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Boeing halts orders of 747-400

SEATTLE - The Boeing Co. is ending production of the passenger version of its venerable 747-400 jumbo jet, and is no longer taking orders for either the passenger or cargo models of what has been one of its most successful aircraft.

Boeing spokesman Tim Bader said Friday that no new orders will be taken for 747-400 passenger jets or freighters, as the company transitions to its new-generation 747-8. Bader said Boeing expects the first 747-8 freighter to enter service in 2009, followed a year later by the first passenger 747-8.

On Thursday, Boeing posted new orders from unidentified customers for 46 airplanes worth about $9 billion at list prices, and indicated on its Web site that the last four passenger versions of the 747-400 had been removed from its order books.

Bader declined to identify the company that ordered those four planes.

The last of the more than 450 747-400 passenger planes was delivered in April 2005, and the last order was placed by China Airlines in November 2002.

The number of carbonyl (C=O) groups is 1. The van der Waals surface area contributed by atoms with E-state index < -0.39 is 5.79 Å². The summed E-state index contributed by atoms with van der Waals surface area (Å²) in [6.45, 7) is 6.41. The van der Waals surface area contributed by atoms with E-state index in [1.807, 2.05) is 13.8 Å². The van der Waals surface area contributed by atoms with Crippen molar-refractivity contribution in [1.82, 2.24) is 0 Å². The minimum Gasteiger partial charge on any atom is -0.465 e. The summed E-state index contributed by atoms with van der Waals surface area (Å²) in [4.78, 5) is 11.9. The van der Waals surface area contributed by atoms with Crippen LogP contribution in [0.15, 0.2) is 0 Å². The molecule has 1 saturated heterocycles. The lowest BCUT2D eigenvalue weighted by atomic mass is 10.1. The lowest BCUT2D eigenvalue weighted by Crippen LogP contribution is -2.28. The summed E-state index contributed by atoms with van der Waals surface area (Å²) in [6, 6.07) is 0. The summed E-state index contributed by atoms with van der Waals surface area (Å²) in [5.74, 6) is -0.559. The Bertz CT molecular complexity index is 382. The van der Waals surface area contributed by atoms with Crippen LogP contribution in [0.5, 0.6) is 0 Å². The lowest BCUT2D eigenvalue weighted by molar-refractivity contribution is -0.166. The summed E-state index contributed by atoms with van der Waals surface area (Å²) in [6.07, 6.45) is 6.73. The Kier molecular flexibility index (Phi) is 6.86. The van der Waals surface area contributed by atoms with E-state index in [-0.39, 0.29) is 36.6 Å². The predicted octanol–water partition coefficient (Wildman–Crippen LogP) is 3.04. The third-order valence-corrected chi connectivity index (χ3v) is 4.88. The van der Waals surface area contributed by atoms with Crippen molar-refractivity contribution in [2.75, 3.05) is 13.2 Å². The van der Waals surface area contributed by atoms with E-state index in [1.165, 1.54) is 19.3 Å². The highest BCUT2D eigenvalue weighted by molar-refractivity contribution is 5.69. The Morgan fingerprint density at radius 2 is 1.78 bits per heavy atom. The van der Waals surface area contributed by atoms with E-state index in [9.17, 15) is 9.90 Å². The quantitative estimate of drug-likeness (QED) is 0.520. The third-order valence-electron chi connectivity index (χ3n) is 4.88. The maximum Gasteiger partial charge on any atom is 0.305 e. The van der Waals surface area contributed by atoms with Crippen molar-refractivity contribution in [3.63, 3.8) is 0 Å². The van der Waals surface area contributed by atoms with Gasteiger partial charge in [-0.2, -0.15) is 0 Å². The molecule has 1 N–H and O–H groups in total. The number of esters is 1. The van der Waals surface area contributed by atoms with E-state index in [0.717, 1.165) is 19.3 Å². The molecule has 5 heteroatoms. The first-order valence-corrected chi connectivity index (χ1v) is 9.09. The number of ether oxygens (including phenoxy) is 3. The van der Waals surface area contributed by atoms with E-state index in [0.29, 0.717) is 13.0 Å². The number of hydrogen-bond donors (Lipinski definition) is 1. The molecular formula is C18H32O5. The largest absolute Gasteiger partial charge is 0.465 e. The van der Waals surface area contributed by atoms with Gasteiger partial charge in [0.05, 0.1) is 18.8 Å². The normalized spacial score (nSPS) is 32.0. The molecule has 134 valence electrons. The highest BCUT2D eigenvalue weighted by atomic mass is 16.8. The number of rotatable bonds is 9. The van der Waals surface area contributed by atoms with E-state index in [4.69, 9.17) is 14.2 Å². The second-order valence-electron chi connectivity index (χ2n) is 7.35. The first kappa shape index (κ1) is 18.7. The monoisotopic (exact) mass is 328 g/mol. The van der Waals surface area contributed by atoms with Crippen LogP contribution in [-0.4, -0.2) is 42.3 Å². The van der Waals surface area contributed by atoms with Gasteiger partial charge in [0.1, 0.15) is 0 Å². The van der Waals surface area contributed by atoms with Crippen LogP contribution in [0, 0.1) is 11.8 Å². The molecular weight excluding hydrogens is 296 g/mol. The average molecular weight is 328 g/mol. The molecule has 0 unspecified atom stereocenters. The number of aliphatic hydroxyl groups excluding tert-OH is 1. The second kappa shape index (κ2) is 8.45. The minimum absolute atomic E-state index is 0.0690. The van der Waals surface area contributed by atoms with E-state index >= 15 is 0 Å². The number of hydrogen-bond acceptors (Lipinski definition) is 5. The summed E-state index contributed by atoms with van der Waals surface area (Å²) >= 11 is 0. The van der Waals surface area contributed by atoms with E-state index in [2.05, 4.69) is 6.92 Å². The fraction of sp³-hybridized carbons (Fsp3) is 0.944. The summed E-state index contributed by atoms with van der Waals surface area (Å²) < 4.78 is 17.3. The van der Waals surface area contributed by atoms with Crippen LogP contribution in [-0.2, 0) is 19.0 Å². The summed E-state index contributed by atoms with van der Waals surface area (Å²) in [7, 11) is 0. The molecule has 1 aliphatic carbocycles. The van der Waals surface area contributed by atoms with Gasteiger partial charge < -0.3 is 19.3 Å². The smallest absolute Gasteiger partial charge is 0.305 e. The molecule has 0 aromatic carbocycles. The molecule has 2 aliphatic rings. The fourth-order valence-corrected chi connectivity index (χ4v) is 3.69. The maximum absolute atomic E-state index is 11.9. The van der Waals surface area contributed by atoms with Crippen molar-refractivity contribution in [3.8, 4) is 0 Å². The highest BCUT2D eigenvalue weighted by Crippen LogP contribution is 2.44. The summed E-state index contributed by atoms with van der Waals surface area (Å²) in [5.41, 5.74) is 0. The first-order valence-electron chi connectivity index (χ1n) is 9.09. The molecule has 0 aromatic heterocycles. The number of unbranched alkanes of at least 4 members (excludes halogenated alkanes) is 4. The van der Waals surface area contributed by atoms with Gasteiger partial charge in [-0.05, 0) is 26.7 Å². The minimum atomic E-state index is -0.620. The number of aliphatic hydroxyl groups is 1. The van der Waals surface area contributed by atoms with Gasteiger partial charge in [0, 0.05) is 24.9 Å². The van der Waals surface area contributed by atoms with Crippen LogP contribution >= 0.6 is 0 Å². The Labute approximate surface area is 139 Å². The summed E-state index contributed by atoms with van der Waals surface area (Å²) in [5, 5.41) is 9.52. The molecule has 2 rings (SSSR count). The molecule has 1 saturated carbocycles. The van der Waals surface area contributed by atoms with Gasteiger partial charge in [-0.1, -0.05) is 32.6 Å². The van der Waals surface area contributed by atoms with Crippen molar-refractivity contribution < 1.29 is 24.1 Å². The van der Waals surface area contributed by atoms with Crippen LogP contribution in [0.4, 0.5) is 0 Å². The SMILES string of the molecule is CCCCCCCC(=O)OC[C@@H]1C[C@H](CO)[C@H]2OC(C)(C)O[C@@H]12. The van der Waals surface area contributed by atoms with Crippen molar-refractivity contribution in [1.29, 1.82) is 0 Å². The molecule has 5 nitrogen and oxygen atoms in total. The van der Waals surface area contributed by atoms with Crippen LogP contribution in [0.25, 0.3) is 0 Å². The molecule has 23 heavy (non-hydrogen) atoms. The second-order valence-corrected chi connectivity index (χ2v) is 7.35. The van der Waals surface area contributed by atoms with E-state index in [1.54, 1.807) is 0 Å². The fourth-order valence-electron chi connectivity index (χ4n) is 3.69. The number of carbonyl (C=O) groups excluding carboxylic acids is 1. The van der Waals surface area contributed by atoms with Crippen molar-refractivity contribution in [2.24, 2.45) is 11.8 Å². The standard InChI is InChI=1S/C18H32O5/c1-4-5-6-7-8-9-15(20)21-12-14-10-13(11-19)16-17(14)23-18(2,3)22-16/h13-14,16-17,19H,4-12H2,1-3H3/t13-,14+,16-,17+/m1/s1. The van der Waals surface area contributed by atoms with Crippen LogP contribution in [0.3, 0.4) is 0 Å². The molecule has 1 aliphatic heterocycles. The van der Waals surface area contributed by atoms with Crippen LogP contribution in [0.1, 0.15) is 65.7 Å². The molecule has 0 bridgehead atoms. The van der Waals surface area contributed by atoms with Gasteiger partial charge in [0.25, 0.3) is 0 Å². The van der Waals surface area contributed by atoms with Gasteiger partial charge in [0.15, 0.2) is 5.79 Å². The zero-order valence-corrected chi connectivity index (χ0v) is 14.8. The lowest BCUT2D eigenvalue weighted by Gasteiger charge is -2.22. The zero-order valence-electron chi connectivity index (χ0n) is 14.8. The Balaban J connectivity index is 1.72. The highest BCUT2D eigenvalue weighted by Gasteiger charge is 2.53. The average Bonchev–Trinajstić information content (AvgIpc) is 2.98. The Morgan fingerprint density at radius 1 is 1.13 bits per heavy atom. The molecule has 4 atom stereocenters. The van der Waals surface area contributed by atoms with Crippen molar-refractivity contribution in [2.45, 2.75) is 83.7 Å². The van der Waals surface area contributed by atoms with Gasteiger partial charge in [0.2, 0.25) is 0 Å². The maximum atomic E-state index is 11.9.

The 747-400, which entered service in 1989, was the best-selling version of the 747, the first version of which was certified by the Federal Aviation Administration in 1969.

Boeing still has orders for 36 747-400 freighters, 18 each for the regular model and an extended-range version, while developing the bigger and more fuel-efficient 747-8 freighter and 747-8 Intercontinental passenger jet.

Six of the new orders posted Thursday, all from an unidentified customer or customers, were for the 747-8 freighter, bringing the total for that model to 60.

Since the 747 program was launched in the 1960s, Boeing has taken more than 1,500 orders for all models of the jet.

Other orders announced Thursday from unidentified customers were for six 777-300ERs and 15 787-9s. Also posted were previously announced orders for two 777s from Philippine Airlines, five 787s from Continental Airlines, and six 737s and six 787s from ALAFCO Aviation Lease and Finance Co. of Kuwait.

That gives Boeing 112 net orders for the year.

Boeing previously logged orders for 24 747-8 Intercontinentals, including 20 from the German carrier Lufthansa. The Intercontinental is designed for about 50 more passengers than the 416-seat 747-400 and will have a new wing and engines.

The 747-400 remains the largest jetliner in passenger service but will lose that status after Singapore Airlines takes delivery of its first 555-passenger Airbus A380 late this year.

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